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Tsvetana Paraskova

Tsvetana Paraskova

Tsvetana is a writer for Oilprice.com with over a decade of experience writing for news outlets such as iNVEZZ and SeeNews. 

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Goldman Sachs Sees Shortage On All Commodity Markets

  • Global head of commodities research at Goldman Sachs: all commodity markets are in a state of shortage right now.
  • In all commodities, the Bloomberg Commodity Spot Index tracking 23 energy, metals, and crop futures touched a record earlier this year.

All commodity markets are in a state of shortage right now, Jeff Currie, global head of commodities research at Goldman Sachs, said on Monday, noting that he had never seen anything like the current tightness in his 30-year-long career.

“I’ve been doing this 30 years and I’ve never seen markets like this,” Currie told Bloomberg TV in an interview on Monday.

“This is a molecule crisis. We’re out of everything, I don’t care if it’s oil, gas, coal, copper, aluminum, you name it we’re out of it,” Currie added.

Referring to the recent rally in oil prices, Goldman Sachs’s global head of commodities told Bloomberg that demand is far stronger than anyone thought because the Omicron impact was not significant. Underinvestment in supply has also contributed to the market tightness, Currie said.

In all commodities, the Bloomberg Commodity Spot Index tracking 23 energy, metals, and crop futures touched a record earlier this year, while many commodities—including oil—are in a strong backwardation in their futures prices, which signals tight markets.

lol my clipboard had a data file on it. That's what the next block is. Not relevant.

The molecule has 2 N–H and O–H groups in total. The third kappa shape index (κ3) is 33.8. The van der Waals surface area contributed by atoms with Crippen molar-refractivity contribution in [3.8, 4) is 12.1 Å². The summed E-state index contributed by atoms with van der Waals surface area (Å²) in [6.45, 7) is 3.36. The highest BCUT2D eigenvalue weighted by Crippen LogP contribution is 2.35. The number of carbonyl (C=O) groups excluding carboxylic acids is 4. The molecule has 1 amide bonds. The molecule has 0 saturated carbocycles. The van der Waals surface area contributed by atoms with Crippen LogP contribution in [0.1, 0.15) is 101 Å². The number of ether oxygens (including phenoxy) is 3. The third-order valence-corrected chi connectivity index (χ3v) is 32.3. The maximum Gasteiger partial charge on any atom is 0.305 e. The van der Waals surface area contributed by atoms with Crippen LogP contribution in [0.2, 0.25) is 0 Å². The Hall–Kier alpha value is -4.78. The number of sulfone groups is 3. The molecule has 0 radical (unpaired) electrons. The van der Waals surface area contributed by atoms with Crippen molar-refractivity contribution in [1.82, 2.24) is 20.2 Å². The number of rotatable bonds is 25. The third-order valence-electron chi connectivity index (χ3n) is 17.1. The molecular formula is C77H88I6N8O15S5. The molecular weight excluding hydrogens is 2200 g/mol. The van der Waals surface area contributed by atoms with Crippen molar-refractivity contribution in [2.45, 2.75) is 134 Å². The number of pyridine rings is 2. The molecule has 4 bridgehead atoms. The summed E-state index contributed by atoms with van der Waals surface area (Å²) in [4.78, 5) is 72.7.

Goldman Sachs basically reiterated today its very bullish view on commodities from a month ago, when it said that oil prices could reach $95 if Iran doesn’t return to the market this year, while commodities overall were set for a supercycle that could potentially last a decade.

There is still a lot of money in the system, while investment positions in commodities are very low, which is setting the stage for further upsides in oil prices and the prices of other commodities, Currie told Bloomberg in early January.

Brent traded at around $80 in early January, and has jumped to above $93 since then.

In mid-January, Goldman said that oil prices could hit $100 this year and rise to $105 per barrel in 2023, on the back of a “surprisingly large deficit” on the oil market due to the much milder and impact of Omicron on oil demand. Goldman Sachs sees Brent Crude prices at $90 a barrel this quarter, $95 in the second quarter, and $100 a barrel in the third and fourth quarters this year.  

By Tsvetana Paraskova for Oilprice.com


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